Of course there has been no fuel reduction or firebreaks etc since they created the park, previously state forest and much better maintained then. The long grass in it used to be grazed down by sheep for one thing. Hundreds of koalas etc will be burned to death if the fire can’t be stopped. This idea (National Parks) is the worst conservation imaginable.
This young koala was at our mailbox just the other day. They are certainly cute little guys.
The sheep have the paddocks fairly well eaten down. There is still some dry grass on the hill paddocks, but it is thin. We have pushed all the sheep into one mob in a two acre paddock along the creek where it is either green/bare earth, and we are feeding them big round bales of silage inside weldmesh circles. They should survive there. If the fire does come here it will have to first creep across the dry grass of the paddocks (downhill) to the house which is surrounded with reasonably well-watered green grass and plants.
We have three fire pumps, (one mounted on one of the Landies with a 1,000 litre cube of water). We have two generators which will keep the house and pumps running if/when the power goes out. We have lots of 3/4″ hoses all around which we can pick up to hose down approaching flames. We have sprinklers on the roof and under the verandahs. Of course there are only two of us (not counting dogs who are going ‘stir crazy’), and we are not as fit as we might like to be at present – but we will cope! It was a bit more tense last night. We were sitting for hours outside on the verandah with the sprinklers going all around us watching the ash fall like snow all about!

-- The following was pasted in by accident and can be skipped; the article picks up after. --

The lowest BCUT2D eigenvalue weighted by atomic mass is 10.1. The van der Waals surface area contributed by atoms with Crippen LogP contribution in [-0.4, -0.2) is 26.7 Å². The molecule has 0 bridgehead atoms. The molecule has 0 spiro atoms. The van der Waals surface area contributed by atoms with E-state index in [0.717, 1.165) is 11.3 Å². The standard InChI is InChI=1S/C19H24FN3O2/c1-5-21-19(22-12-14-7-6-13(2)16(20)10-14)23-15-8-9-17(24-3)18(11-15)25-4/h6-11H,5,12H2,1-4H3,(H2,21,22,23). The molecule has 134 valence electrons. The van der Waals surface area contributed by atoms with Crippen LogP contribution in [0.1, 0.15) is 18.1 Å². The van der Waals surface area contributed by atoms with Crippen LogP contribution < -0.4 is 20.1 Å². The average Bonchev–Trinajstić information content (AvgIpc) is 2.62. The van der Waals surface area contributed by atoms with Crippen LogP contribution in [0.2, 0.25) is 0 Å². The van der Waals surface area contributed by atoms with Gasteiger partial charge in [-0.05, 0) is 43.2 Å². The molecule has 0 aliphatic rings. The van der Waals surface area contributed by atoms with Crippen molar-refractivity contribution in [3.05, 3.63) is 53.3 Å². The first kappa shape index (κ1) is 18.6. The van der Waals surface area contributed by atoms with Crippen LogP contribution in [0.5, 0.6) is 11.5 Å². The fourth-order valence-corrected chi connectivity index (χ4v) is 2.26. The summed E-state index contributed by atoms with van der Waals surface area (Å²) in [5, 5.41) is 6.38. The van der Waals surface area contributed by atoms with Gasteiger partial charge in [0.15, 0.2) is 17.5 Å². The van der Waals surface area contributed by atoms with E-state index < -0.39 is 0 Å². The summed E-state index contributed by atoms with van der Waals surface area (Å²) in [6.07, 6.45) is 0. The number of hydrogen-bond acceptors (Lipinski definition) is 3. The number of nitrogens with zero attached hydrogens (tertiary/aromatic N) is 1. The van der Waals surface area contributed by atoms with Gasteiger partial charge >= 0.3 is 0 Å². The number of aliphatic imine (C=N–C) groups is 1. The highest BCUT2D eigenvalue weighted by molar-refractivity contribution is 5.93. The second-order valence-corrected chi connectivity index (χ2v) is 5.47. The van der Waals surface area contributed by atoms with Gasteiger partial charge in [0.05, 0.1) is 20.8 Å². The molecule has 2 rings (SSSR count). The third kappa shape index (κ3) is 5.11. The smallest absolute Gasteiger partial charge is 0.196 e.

As a last resort, we can jump in the dam which is surrounded by bare earth or green grass, so we expect to live. (Everyone always expects to live: The Spanish have a saying, ‘Everything has been going well up to now, said the peacock at the oven door’!) Of course we would also like to save the house and sheep which we have spent a large chunk of our lives creating.
Other people are also busily making their preparations all around us. There are all sorts of strange loads going by. Police have a road block at the Jeeralang Junction turn-off keeping all but locals (or those with a legitimate business) out. It is sad to think that there are low-life who will jump to take advantage of other people’s misfortunes. For far too long there have been too many people just ‘voting for a living’. Now almost half the population – it is no longer the Australia in which we grew up, and alas for that!
Local people have been posting some amazing photos of the fire. You can view some of them at a Facebook website my daughter, Merrin set up here. For example this video here:
(I had the link wrong earlier. Sorry.)
Della: ’03/03/2019: The fire just behind us last night. Not looking good for today. The emergency map has us well inside the red zone now. The wind, when it picks up, is expected to blow away from us, so we might be lucky. Staying to defend at this stage, but the car is packed with a few things. Houses reportedly lost nearby: My heart goes out to those people. Emergency workers, volunteers and our amazing community are second to none in co-ordinating this emergency. This morning feels like the calm before the storm!